Imagine this scenario: A retired teacher (who in Germany is a retired civil servant), who has worked for the state his whole life and is happy about the reliability of his monthly pension payments, sits in the backyard of his house on the outskirts of the city, lets the sun shine on his face, looks at his flower beds and his beehive, which he has set up as a hobby beekeeper, and reads an essay in the features section of the weekly paper ‘Die Zeit’ or perhaps also in the ‘Süddeutsche Zeitung’. The essay is written by a professor of sociology who has spent his whole life at state universities and is also looking forward to a state pension secured by national law. In the essay, the sociologist explains that the age of the nation state is over and the post-national age has dawned, borders should no longer play a role, and that the left-behind old white men and Trump voters are the last nests of reactionary resistance that must ultimately be overcome. “How nice it is that Europe will soon be so diverse,” thinks the retired old white teacher, sipping his herbal rose hip tea, sweetened with homemade honey, and is pleased with the good survey results for the Greens, for whom he has voted since their founding in 1980.
The great narrative of our time is: globalists against nationalists, elites against the left-behind, progressive city against regressive countryside. The mistake of the debate about the ‘globalists’ and the ‘left-behind’ is to assume that there must be a social reality behind these terms. Social reality, however, is much less relevant to a person's political conviction than his attitude to life and his perception of reality. Reality and its perception can be two very different kettles of fish. People can think of themselves as something they are not, and they can present themselves as something they are not. If others then fall for this self-portrayal, the illusion is perfect. This article deals with such a case, namely the fake globalists. I call fake globalists people who, although they cultivate a globalist rhetoric, in reality are 100 percent dependent on the subsidy drip of the nation state.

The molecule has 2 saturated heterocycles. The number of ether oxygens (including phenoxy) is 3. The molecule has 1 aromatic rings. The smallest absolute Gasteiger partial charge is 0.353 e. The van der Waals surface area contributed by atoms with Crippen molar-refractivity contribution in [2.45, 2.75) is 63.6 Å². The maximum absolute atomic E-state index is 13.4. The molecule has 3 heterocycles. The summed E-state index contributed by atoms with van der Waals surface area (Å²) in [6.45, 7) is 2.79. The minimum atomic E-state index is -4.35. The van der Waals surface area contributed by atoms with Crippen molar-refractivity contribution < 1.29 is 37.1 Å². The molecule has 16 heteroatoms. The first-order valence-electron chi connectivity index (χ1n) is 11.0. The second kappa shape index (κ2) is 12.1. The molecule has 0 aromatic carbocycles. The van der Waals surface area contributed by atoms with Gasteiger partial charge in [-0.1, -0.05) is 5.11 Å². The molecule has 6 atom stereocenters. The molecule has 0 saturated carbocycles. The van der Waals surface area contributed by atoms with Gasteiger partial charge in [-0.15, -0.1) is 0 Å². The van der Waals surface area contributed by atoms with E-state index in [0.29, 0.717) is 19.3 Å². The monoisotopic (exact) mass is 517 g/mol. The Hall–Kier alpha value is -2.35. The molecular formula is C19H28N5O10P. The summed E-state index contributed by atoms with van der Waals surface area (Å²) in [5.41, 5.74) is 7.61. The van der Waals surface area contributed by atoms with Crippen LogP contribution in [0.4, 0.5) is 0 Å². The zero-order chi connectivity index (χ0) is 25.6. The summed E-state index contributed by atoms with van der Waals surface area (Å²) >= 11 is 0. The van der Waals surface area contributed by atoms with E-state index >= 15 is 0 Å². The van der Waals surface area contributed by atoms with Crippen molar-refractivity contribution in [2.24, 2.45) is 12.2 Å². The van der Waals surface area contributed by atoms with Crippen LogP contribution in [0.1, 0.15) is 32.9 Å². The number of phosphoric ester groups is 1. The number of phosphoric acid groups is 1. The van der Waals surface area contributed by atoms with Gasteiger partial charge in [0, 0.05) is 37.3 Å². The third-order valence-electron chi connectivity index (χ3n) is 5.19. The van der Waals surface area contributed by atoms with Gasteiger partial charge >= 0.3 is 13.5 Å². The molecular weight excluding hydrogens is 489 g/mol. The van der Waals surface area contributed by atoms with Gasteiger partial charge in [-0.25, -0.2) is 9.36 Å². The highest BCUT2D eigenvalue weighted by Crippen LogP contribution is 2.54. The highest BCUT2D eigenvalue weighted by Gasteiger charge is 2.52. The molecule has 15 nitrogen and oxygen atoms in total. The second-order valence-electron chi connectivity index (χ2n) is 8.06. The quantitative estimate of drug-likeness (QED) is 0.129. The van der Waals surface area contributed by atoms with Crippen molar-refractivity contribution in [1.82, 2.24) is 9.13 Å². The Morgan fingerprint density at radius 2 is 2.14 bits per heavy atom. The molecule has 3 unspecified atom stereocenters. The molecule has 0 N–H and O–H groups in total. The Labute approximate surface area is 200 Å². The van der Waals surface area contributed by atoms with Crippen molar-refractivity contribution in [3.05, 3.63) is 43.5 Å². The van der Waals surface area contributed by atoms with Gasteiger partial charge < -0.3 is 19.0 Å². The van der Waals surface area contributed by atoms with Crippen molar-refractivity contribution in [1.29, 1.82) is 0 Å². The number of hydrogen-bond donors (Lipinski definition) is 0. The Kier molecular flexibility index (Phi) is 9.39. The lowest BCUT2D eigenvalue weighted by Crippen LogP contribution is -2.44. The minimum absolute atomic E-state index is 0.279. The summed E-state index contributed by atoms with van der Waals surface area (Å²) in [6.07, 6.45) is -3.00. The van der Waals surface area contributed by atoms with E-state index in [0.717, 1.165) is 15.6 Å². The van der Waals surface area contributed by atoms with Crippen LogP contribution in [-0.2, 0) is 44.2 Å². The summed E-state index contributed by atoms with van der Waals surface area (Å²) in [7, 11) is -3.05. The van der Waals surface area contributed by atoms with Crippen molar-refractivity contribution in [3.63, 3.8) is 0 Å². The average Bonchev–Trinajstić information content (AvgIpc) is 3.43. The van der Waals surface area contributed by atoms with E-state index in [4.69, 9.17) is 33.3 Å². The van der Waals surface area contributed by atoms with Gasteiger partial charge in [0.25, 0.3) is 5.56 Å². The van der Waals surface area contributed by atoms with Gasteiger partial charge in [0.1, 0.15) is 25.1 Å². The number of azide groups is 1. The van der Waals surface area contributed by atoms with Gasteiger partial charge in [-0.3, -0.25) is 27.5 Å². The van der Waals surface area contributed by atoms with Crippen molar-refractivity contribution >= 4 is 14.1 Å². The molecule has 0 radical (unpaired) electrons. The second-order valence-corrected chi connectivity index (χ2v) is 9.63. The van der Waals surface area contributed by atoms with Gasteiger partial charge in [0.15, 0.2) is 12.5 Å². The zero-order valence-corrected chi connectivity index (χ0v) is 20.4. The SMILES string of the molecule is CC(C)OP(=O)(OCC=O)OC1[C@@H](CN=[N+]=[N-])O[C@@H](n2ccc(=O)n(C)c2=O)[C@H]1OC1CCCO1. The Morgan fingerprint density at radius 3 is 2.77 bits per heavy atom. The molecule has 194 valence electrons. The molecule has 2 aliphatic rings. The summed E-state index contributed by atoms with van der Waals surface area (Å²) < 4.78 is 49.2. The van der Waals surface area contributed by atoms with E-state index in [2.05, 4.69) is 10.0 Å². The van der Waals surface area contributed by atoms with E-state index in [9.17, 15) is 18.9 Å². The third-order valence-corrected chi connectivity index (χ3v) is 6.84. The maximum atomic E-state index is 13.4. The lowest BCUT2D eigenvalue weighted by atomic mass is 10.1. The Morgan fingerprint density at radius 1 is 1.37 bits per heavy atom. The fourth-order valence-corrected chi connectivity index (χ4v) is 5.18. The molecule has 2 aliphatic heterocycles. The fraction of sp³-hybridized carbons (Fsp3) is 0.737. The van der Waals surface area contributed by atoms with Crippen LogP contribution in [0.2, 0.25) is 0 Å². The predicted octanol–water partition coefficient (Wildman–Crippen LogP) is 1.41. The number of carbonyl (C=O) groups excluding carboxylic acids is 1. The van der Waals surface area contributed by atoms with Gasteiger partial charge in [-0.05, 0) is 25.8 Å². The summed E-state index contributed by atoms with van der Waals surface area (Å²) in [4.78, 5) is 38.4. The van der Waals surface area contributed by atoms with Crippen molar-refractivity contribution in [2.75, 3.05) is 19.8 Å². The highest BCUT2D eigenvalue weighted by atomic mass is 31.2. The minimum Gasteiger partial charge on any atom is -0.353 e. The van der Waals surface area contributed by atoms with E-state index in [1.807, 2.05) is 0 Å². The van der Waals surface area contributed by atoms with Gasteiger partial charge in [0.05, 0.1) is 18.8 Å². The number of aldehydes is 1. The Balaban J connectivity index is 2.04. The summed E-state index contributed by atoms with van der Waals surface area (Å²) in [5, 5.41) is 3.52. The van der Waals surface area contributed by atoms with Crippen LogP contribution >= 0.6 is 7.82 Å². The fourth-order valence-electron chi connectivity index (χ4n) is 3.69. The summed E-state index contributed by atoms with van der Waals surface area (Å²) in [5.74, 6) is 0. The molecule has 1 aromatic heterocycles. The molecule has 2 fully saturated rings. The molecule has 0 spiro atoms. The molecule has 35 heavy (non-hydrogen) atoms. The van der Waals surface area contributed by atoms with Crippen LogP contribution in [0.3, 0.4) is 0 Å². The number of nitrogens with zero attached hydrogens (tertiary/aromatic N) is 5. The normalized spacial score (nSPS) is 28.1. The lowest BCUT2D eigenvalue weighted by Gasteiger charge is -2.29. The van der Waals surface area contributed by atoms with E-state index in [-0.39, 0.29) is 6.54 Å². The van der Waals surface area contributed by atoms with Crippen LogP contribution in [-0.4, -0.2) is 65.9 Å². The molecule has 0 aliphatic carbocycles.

In Germany, the fake globalists find their political home mainly in the Green party. Many supporters of the Greens make their living as civil servants and public service employees, teachers, professors, lecturers, judges, social workers or employees in public administration. Another important part of the left-liberal middle class are members of the so-called ‘independent professions.’ However, many of these ‘independent professions’ are anything but independent. They are characterised by the fact that they operate in markets that are largely regulated by the state: These include doctors, lawyers, pharmacists, notaries, psychotherapists and physiotherapists. In addition, there are the employees of organizations that are, strangely enough, called ‘non-governmental organizations,’ although they are largely or entirely financed by the government.